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Researchers use lidar to find invasive fish

18 May 2018

Scanning Yellowstone Lake with green light enables protection of native trout that are vital to food chain.

An aircraft-mounted lidar-based instrument offers a faster way for the US National Park Service (NPS) to locate and capture non-native fish threatening indigenous species in lakes. For decades, the NPS has been battling against lake trout, an invasive fish with a voracious appetite that has overtaken Yellowstone Lake's indigenous species, especially the cutthroat trout.

The instrument, which uses a green laser lidar, could allow those who manage the lake to hunt for invasive fish across a wider area at lower cost, making more efficient use of the approximately $2 million spent on lake trout control each year.

In Applied Optics the researchers report on a series of test flights that have been successful in locating groups of lake trout and identifying previously unknown spawning areas. They demonstrate the technique's ability to find groups of at least two lake trout swimming as deep as 15m below the surface.

Researcher Joseph A Shaw, of Montana State University, commented, "The key problem we address with this research is the need for a method to find where the invasive lake trout spawn so fisheries biologists can deploy various methods of reducing their population. There are several other methods being explored for tracking these fish, including acoustic sensing, but an airplane can cover the large lake in a much shorter time than is possible for boats."

Lidar has previously been used to track fish in marine ecosystems, but this is the first time it has been used to study fish in lakes, where the water is cloudier. In addition, while other lidar applications require expensive, sophisticated equipment, Montana State University engineers developed the new instrument for less than $100,000 and optimized it for operation on a single-engine airplane that can be flown for $500 per day, making it a practical and affordable solution for ecologists and local fishery and water resource managers.

Other applications

"The relatively low-cost and small size of our lidar system will make it useful for other types of ecological studies, such as mapping plankton layers and plumes from underwater vents," said Shaw. "Remote lakes that would be difficult to access from the ground can now be easily mapped and studied within the span of a single day."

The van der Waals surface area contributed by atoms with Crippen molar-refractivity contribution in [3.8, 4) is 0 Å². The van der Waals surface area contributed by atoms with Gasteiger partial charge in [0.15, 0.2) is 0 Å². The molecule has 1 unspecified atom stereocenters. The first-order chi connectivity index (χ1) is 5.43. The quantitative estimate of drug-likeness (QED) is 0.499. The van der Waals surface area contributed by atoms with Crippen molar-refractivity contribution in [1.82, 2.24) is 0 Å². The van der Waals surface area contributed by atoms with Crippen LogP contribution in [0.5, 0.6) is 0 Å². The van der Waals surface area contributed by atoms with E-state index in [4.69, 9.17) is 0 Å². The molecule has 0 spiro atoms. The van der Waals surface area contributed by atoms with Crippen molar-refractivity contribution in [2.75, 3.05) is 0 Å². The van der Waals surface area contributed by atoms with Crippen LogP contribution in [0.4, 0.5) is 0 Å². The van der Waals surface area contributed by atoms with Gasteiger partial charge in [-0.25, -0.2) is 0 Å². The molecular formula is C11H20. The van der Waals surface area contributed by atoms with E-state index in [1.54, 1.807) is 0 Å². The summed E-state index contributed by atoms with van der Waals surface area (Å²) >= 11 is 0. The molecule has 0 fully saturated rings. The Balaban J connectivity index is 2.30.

The introduction of non-native lake trout to Yellowstone Lake in the 1990s dramatically disrupted the area's intricate ecological balance. Lake trout prey upon the lake's native cutthroat trout, which have historically been a key food source for many top predators. As lake trout populations spiked, the cutthroat trout population collapsed, dropping by 90 percent between 2000 and 2005, after which the Montana project commenced.

To locate the lake trout, for culling, biologists have hitherto implanted individual fish with acoustic transmitters and tracked them with receivers, a time-consuming and labor-intensive process that offers only incomplete coverage of the invasive fish's whereabouts.

The research team aimed to develop a more effective way to rapidly locate large groups of lake trout without tagging. Their solution, a LiDAR instrument fitted to a small aircraft, allows them to detect fish in a 5-meter swath of water and cover 80 kmh.

The device transmits a short pulse of laser light from the airplane through the air and into the water. The lidar receiver measures back-scattered light, allowing researchers to pick out fish from the surrounding water.

Green beam

To optimize the setup for use on the lake, the researchers used a green laser, which penetrates water better than other types of lasers used for lidar applications on the ground. The beam was angled backward so that the light's reflection on the water is deflected away and does not saturate the receiver.

Tests of the later setup, in 2015 and 2016, successfully identified numerous trout groupings. Shaw says that the system could be further improved with a technique called push-broom scanning, in which the laser beam is scanned in a line to cover a wider swath. This would allow scanning the full lake area more quickly than the single fixed-angle laser used in the current setup.

The researchers also aim to develop additional tools to help users rapidly translate lidar-generated data into actionable information, and to adapt the system for other types of freshwater ecosystems.

"We are interested in developing automated fish-detection algorithms and in using this method as a routine tool to help the fisheries biologists in their battle against invasive lake trout," said Shaw. "We also are exploring options for using this lidar, along with multispectral and hyperspectral imaging systems, to monitor river health."

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